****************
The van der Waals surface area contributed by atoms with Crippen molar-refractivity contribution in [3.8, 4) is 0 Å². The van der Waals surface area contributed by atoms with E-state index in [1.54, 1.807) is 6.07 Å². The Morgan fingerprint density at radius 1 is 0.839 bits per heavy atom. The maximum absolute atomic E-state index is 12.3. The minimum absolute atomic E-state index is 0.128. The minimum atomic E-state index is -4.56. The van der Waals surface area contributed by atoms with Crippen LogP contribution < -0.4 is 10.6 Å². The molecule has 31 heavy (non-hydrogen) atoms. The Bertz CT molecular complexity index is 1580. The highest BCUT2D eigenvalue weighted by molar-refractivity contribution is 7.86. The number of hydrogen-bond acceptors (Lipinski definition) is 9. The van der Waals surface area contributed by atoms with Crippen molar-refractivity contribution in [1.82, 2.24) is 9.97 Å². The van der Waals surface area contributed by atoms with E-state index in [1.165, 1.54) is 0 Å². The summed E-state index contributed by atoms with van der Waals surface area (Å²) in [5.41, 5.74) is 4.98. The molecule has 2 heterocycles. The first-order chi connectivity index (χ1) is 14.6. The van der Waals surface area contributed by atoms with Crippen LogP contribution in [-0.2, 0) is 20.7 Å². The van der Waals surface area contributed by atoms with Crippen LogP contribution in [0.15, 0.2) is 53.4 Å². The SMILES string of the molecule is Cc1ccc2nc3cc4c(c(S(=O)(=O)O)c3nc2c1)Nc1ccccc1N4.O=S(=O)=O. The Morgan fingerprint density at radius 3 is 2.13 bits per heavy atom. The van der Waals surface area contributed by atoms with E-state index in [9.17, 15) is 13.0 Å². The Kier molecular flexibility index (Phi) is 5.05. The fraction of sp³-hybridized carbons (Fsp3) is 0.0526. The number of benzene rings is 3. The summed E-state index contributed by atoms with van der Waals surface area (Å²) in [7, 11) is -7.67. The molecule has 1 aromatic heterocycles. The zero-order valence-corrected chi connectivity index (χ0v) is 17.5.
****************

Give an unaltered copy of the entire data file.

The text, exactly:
The van der Waals surface area contributed by atoms with Crippen molar-refractivity contribution in [3.8, 4) is 0 Å². The van der Waals surface area contributed by atoms with E-state index in [1.54, 1.807) is 6.07 Å². The Morgan fingerprint density at radius 1 is 0.839 bits per heavy atom. The maximum absolute atomic E-state index is 12.3. The minimum absolute atomic E-state index is 0.128. The minimum atomic E-state index is -4.56. The van der Waals surface area contributed by atoms with Crippen LogP contribution < -0.4 is 10.6 Å². The molecule has 31 heavy (non-hydrogen) atoms. The Bertz CT molecular complexity index is 1580. The highest BCUT2D eigenvalue weighted by molar-refractivity contribution is 7.86. The number of hydrogen-bond acceptors (Lipinski definition) is 9. The van der Waals surface area contributed by atoms with Crippen molar-refractivity contribution in [1.82, 2.24) is 9.97 Å². The van der Waals surface area contributed by atoms with E-state index in [1.165, 1.54) is 0 Å². The summed E-state index contributed by atoms with van der Waals surface area (Å²) in [5.41, 5.74) is 4.98. The molecule has 2 heterocycles. The first-order chi connectivity index (χ1) is 14.6. The van der Waals surface area contributed by atoms with Crippen LogP contribution in [-0.2, 0) is 20.7 Å². The van der Waals surface area contributed by atoms with Crippen LogP contribution in [0.15, 0.2) is 53.4 Å². The SMILES string of the molecule is Cc1ccc2nc3cc4c(c(S(=O)(=O)O)c3nc2c1)Nc1ccccc1N4.O=S(=O)=O. The Morgan fingerprint density at radius 3 is 2.13 bits per heavy atom. The van der Waals surface area contributed by atoms with E-state index in [9.17, 15) is 13.0 Å². The Kier molecular flexibility index (Phi) is 5.05. The fraction of sp³-hybridized carbons (Fsp3) is 0.0526. The number of benzene rings is 3. The summed E-state index contributed by atoms with van der Waals surface area (Å²) in [7, 11) is -7.67. The molecule has 1 aromatic heterocycles. The zero-order valence-corrected chi connectivity index (χ0v) is 17.5.